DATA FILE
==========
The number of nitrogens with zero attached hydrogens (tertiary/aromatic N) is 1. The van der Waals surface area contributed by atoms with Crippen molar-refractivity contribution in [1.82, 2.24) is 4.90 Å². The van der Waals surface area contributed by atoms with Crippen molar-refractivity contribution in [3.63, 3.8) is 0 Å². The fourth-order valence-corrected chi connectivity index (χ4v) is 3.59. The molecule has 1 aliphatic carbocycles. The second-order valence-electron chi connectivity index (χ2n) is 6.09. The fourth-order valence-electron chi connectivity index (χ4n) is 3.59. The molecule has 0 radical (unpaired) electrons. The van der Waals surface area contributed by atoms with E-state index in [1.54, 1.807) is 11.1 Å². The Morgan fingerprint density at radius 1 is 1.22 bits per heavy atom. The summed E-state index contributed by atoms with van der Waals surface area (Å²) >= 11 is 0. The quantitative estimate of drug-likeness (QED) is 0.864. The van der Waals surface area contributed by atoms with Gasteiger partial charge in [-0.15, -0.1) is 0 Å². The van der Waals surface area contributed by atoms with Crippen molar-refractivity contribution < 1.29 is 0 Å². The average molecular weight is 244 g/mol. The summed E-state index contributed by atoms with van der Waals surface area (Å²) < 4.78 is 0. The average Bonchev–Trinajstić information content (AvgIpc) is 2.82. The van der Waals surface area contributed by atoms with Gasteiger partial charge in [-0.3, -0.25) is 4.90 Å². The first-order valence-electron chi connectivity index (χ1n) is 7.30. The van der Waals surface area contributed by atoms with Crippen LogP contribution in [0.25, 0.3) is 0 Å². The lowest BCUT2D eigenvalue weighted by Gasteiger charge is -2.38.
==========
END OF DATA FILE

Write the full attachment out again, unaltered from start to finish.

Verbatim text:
The number of nitrogens with zero attached hydrogens (tertiary/aromatic N) is 1. The van der Waals surface area contributed by atoms with Crippen molar-refractivity contribution in [1.82, 2.24) is 4.90 Å². The van der Waals surface area contributed by atoms with Crippen molar-refractivity contribution in [3.63, 3.8) is 0 Å². The fourth-order valence-corrected chi connectivity index (χ4v) is 3.59. The molecule has 1 aliphatic carbocycles. The second-order valence-electron chi connectivity index (χ2n) is 6.09. The fourth-order valence-electron chi connectivity index (χ4n) is 3.59. The molecule has 0 radical (unpaired) electrons. The van der Waals surface area contributed by atoms with E-state index in [1.54, 1.807) is 11.1 Å². The Morgan fingerprint density at radius 1 is 1.22 bits per heavy atom. The summed E-state index contributed by atoms with van der Waals surface area (Å²) >= 11 is 0. The quantitative estimate of drug-likeness (QED) is 0.864. The van der Waals surface area contributed by atoms with Gasteiger partial charge in [-0.15, -0.1) is 0 Å². The van der Waals surface area contributed by atoms with Crippen molar-refractivity contribution < 1.29 is 0 Å². The average molecular weight is 244 g/mol. The summed E-state index contributed by atoms with van der Waals surface area (Å²) < 4.78 is 0. The average Bonchev–Trinajstić information content (AvgIpc) is 2.82. The van der Waals surface area contributed by atoms with Gasteiger partial charge in [-0.3, -0.25) is 4.90 Å². The first-order valence-electron chi connectivity index (χ1n) is 7.30. The van der Waals surface area contributed by atoms with Crippen LogP contribution in [0.25, 0.3) is 0 Å². The lowest BCUT2D eigenvalue weighted by Gasteiger charge is -2.38.